She wouldn’t have so disturbed if she hadn’t become so famous. For two years she was the most widely read author in the United States. The Good Earth was her only lasting literary achievement, but it kept her on the best-seller list for two years.
The second half of her life was a clash of accomplishment and controversy. Her marriage to agricultural economist John Lossing Buck did not last. She married Richard Walsh, her publisher, after a much-gossiped-about affair. Her devotion to her mentally disabled daughter and others like her and her compassion for the overlooked and abused led to her adopting several needy children and establishing benevolent foundations. There was much good in Pearl Buck.
But in time she succumbed to celebrity’s corruption. It’s embarrassing to read of her limousines and furs and liaisons and lapses of judgment. She overcompensated for the poverty of her childhood by flaunting the opulence of her final years, her childhood immersion in evangelical Christianity discarded in favor of a kind of vacuous universalism.
As I said, the lady could write. But she could, like the rest of us, also disappoint.
One Man’s Religious Fanaticism
People who don’t think very deeply about religion love to quote the old shibboleth, “It doesn’t matter what you believe so long as you are sincere.” They should read Steve Coll’s The Bin Ladens, a fascinating study of Osama’s family. Here they will look at what’s (and who’s) behind al-Qaeda and the Taliban and Afghanistan and Saudi Arabia; here is a captivating recounting of the birth and growth of one man’s religious fanaticism. Osama bin Laden is no hypocrite. He’s a true believer who puts his money—and his formidable talents—where his mouth is. And what he believes now matters to the whole world.
Coll’s investigation starts with Osama’s father Mohamed, the penniless, illiterate immigrant from Yemen to Saudi Arabia who rose from bricklayer to builder for the king, heading up his own very large construction company. An ambitious, restless man, Mohamed collected airplanes and automobiles and properties and women. His ascent coincided with Saudi Arabia’s oil boom; for the ruling House of Saud he built palaces and roads and renovated shrines at Mecca and Medina. The Saud and bin Laden families are so entwined in this story that from time to time I had to back up a few pages to be certain which one I was reading about.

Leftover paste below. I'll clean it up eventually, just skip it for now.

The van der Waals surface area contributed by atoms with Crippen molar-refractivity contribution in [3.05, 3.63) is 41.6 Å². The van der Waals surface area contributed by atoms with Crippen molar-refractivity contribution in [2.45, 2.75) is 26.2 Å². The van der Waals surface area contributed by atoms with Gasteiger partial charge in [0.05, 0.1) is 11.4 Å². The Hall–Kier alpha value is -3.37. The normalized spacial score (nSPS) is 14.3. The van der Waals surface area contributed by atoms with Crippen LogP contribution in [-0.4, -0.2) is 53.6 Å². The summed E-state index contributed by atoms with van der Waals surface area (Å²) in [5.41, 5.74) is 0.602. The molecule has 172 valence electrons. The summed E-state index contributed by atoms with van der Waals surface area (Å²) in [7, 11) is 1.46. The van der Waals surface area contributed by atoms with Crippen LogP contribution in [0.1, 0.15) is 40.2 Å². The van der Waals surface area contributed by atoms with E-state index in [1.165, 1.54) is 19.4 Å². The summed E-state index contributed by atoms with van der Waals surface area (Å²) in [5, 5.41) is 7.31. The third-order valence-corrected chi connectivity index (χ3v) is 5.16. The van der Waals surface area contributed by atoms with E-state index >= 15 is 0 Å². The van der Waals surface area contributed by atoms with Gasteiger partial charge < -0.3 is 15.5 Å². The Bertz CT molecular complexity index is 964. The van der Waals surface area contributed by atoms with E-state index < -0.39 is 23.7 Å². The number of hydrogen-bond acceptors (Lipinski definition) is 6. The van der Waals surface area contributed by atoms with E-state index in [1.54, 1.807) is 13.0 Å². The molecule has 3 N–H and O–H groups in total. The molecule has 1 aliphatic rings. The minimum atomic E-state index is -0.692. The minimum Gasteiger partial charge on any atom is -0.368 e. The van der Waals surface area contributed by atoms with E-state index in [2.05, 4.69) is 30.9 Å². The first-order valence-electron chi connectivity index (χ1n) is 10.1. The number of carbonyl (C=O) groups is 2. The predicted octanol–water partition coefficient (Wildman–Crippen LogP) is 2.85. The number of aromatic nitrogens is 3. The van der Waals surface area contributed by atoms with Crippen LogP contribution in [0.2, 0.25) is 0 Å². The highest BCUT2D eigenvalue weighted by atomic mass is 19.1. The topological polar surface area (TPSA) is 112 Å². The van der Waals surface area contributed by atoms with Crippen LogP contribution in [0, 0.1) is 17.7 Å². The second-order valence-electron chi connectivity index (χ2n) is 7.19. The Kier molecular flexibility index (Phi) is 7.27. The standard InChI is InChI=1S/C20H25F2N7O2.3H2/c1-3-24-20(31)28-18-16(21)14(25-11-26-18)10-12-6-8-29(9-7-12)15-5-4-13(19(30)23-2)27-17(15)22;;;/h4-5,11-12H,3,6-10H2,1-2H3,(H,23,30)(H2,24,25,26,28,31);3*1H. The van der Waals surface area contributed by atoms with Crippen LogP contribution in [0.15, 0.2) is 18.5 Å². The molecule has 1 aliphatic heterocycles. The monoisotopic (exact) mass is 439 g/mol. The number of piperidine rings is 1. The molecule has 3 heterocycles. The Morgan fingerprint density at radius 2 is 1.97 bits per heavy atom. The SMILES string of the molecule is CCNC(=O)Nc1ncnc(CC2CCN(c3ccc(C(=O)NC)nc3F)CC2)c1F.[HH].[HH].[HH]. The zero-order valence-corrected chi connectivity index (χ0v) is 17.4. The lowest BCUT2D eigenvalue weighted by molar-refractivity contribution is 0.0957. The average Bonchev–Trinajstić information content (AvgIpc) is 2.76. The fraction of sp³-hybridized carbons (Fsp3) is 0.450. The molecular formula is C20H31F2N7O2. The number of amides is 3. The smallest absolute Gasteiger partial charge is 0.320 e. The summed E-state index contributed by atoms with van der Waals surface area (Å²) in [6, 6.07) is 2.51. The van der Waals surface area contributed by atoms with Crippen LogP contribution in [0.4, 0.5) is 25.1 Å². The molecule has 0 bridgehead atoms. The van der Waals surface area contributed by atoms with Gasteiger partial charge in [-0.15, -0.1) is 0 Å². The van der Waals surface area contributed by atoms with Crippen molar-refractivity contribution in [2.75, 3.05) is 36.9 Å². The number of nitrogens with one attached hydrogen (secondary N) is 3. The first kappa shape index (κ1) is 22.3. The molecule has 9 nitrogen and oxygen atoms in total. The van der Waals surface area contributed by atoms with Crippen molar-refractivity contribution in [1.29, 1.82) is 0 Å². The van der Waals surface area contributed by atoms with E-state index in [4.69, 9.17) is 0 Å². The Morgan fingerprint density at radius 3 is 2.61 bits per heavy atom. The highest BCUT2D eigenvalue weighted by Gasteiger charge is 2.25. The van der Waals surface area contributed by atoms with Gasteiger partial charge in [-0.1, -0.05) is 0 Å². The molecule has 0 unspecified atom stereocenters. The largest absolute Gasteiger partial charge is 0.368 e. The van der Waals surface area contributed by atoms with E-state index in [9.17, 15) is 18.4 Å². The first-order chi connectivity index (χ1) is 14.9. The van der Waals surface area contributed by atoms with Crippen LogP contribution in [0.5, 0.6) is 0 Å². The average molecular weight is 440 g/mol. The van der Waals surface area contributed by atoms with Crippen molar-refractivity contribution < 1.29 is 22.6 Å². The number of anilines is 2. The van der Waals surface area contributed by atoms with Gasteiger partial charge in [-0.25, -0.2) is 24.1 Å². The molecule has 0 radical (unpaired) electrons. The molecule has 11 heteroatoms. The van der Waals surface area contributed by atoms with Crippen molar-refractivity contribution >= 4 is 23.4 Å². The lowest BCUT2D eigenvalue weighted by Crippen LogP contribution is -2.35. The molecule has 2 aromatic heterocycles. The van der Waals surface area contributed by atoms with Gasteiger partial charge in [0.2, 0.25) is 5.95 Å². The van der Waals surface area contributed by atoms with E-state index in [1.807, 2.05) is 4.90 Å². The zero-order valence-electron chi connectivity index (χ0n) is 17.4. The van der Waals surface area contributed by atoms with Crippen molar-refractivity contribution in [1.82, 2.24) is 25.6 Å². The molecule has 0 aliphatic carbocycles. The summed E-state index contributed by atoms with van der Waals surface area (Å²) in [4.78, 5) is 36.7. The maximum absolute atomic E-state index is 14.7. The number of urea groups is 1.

Mohamed bin Laden married countless times (but never had more than four wives at once, in accordance with Islamic law). He fathered 54 offspring and when he died left each of his 25 sons 2.7 percent of his estate, his daughters 1 percent. On his death, his eldest legitimate son Salem succeeded as head of his companies; he also inherited his father’s profligate ways. He was the worldly one.
Osama, Salem’s half-brother, was the religious one. He grew up in Jeddah with a stepfather Mohamed had selected for his castoff wife. Quiet, studious, decidedly average, Osama came into his own only following the 1979 Iranian revolution that ignited Islamic militancy in the Middle East. Disapproving of the Saudi government’s coziness with the United States, he became so disruptive that the king finally ostracized him.
Eventually he founded al-Qaeda, settled in, and was driven out of Sudan to take up “residency” in Afghanistan and the border regions of Pakistan. There he backs the Taliban and stirs up Islamic militancy worldwide. You know the rest of the story.
Pulitzer Prize-winning author Steve Coll has given us a rich, detailed, instructive look at one of the world’s most influential families and its most prominent, most powerful black sheep.
Read this book and then try to tell us it doesn’t matter what you believe as long as you are sincere.
LeRoy Lawson, international consultant with Christian Missionary Fellowship International, is a Christian Standard contributing editor and a member of Standard Publishing’s Publishing Committee. His column appears at least monthly.